Roll-out of new Johne's programme announced

Ciaran Moran

Ciaran Moran

Animal Health Ireland today announced that the Johne’s Disease Implementation Group (JDIG) has agreed the commencement of a new programme for the control of Johne’s Disease in Ireland.

Building on the experience of the pilot control programme for dairy herds (2014-2016), the design of this new broadly-based control programme has been agreed by the Implementation Group, taking account of the recommendations of the Johne’s Disease Technical Working Group.

The programme will be introduced in two phases, the first phase commencing early in September 2017, and the second phase expected to start early in 2018.

From September 2017, herdowners across the country will be encouraged to register with the programme.

In the first phase, registration will be confined to those herdowners who previously enrolled or participated in the dairy pilot programme (2014-2016).

Animal Health Ireland will be in contact with these farmers in the coming weeks to invite them to register and, subject to registration, to offer them access to financial assistance for a number of programme measures, including:

  • ancillary testing to clarify the status of animals that have given prior test-positive results on blood or milk samples (the financial support for this measure being provided by DAFM).
  • on-farm risk assessment (VRAMP), delivered by a veterinary practitioner, trained and approved by AHI (the financial support for this measure being provided by the milk processor).

A series of regional workshops, convened by milk processors, will take place in the final quarter of the year, aimed at promoting an awareness of Johne’s disease prevention and control and the benefits of registering with the Irish Johne’s Control Programme.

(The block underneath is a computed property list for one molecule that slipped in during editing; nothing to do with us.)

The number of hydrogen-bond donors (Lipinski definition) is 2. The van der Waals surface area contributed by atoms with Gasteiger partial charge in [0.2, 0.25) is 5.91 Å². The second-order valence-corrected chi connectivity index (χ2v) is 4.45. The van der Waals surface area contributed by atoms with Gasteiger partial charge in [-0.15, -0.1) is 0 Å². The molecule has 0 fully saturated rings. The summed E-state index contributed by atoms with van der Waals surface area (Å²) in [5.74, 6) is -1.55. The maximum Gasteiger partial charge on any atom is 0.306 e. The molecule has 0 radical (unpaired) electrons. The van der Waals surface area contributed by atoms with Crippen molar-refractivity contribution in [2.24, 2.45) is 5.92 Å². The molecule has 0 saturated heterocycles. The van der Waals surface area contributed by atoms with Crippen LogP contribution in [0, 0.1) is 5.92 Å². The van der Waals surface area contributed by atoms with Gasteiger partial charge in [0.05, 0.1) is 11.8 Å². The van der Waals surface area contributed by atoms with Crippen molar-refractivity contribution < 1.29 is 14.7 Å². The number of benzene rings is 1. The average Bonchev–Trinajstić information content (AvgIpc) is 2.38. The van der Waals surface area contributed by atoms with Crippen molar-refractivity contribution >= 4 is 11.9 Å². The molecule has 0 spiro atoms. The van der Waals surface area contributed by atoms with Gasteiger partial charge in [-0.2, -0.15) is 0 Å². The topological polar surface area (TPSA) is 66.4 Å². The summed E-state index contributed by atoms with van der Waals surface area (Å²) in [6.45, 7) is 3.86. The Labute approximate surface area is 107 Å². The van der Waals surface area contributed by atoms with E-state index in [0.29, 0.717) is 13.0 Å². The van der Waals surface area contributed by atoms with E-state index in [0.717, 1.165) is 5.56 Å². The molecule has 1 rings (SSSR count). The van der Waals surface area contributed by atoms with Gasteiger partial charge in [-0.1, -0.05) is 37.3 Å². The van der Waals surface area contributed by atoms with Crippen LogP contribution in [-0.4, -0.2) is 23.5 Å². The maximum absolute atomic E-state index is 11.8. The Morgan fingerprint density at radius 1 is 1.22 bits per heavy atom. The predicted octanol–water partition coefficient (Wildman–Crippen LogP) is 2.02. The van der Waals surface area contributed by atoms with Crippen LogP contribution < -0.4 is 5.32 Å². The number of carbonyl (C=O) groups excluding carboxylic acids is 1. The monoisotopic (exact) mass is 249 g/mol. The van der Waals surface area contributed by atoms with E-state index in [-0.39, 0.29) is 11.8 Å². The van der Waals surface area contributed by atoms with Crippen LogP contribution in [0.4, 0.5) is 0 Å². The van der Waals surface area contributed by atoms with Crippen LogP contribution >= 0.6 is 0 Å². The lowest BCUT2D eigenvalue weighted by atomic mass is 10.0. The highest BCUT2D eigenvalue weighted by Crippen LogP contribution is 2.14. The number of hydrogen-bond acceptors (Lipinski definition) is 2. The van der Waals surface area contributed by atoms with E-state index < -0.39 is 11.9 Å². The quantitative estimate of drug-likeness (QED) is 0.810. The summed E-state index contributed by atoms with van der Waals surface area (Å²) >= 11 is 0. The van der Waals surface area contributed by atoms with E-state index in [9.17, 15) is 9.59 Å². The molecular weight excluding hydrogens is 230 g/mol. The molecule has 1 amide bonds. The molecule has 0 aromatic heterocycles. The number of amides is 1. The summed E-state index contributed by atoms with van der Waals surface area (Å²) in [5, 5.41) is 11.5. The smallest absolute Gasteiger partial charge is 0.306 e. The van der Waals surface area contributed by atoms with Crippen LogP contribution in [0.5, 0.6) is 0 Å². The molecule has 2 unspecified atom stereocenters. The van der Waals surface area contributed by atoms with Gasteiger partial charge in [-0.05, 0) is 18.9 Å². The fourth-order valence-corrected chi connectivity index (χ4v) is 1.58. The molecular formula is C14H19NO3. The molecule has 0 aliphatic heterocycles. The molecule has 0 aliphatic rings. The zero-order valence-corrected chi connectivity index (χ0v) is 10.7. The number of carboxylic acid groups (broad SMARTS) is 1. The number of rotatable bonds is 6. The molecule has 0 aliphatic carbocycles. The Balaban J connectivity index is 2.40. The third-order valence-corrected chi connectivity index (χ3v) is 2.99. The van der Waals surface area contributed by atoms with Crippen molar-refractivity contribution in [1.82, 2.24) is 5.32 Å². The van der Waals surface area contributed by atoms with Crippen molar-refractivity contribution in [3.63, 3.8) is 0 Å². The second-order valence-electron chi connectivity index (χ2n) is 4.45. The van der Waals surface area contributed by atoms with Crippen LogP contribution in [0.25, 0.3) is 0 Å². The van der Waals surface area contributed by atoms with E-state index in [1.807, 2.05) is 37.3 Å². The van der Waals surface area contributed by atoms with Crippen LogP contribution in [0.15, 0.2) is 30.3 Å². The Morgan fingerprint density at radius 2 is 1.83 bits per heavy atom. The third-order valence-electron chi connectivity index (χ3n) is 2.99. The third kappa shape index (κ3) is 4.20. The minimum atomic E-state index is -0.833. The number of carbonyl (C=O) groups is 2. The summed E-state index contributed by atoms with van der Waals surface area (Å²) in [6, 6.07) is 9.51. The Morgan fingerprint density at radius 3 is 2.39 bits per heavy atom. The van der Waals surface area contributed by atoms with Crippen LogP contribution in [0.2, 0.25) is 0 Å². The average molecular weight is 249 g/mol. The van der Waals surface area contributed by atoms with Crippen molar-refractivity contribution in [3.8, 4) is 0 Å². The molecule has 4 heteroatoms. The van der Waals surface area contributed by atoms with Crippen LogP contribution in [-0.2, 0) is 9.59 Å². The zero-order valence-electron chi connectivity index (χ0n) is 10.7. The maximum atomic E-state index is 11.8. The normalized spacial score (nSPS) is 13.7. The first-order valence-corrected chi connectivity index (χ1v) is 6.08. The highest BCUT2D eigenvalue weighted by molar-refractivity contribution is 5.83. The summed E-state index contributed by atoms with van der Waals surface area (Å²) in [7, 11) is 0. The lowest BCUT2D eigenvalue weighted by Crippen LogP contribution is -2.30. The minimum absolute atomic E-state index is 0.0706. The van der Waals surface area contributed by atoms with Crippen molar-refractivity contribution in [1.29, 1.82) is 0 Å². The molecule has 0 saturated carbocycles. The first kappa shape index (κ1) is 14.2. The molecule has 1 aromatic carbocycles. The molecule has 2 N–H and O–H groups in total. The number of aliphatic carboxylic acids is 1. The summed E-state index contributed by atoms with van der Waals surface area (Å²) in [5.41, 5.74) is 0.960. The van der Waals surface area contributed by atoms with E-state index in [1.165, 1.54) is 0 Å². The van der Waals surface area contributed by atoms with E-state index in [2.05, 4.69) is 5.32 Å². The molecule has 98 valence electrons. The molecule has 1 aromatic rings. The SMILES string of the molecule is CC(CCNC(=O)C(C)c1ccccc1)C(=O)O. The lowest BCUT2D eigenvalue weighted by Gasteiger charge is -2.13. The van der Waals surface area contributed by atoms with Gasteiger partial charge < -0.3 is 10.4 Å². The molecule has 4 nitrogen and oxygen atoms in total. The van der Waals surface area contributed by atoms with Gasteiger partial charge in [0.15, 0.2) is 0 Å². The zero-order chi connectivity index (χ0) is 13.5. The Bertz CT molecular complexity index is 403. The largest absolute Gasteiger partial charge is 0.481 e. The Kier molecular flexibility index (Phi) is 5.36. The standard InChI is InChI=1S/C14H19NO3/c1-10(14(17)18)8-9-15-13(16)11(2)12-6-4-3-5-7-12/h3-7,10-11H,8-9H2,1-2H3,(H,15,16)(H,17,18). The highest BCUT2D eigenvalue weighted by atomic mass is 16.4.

Details of Phase 2 of the programme, to start in early 2018, will be provided following the completion of an international consultant’s report on the relative effectiveness of a number of proposed, new programme measures.

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Commenting on this development, Mr. Joe O’Flaherty, CEO of Animal Health Ireland, praised the efforts of all parties – the Technical Working Group, the industry stakeholders on the Implementation Group and his colleagues in AHI – for bringing discussions to the point of agreement.

He said, “This new programme builds on the knowledge and experience gained from the pilot programme, a review of international best practice, and extensive consultation with stakeholders. We have decided to take a phased approach to implementation, with Phase One, starting in September this year, acting as a bridge to the new programme for those herds that participated in the pilot programme.

“We expect Phase 2 to start in early 2018, following the completion of an international consultant’s report on the relative effectiveness of a number of proposed, new programme measures.”

Concluding, Mr. O’Flaherty said “The programme has drawn on best practice internationally in relation to the control of Johne’s disease and I am confident that the approach that is now being adopted in Ireland will prove its effectiveness over time.

“I encourage all farmers in the first place to inform themselves about what the programme has to offer, perhaps by attending one of the awarness events planned for later this year, or by visiting the AHI website. For those farmers who want to become actively involved, I would encourage them to respond positively to the targeted communications they will receive from AHI in the coming months.”

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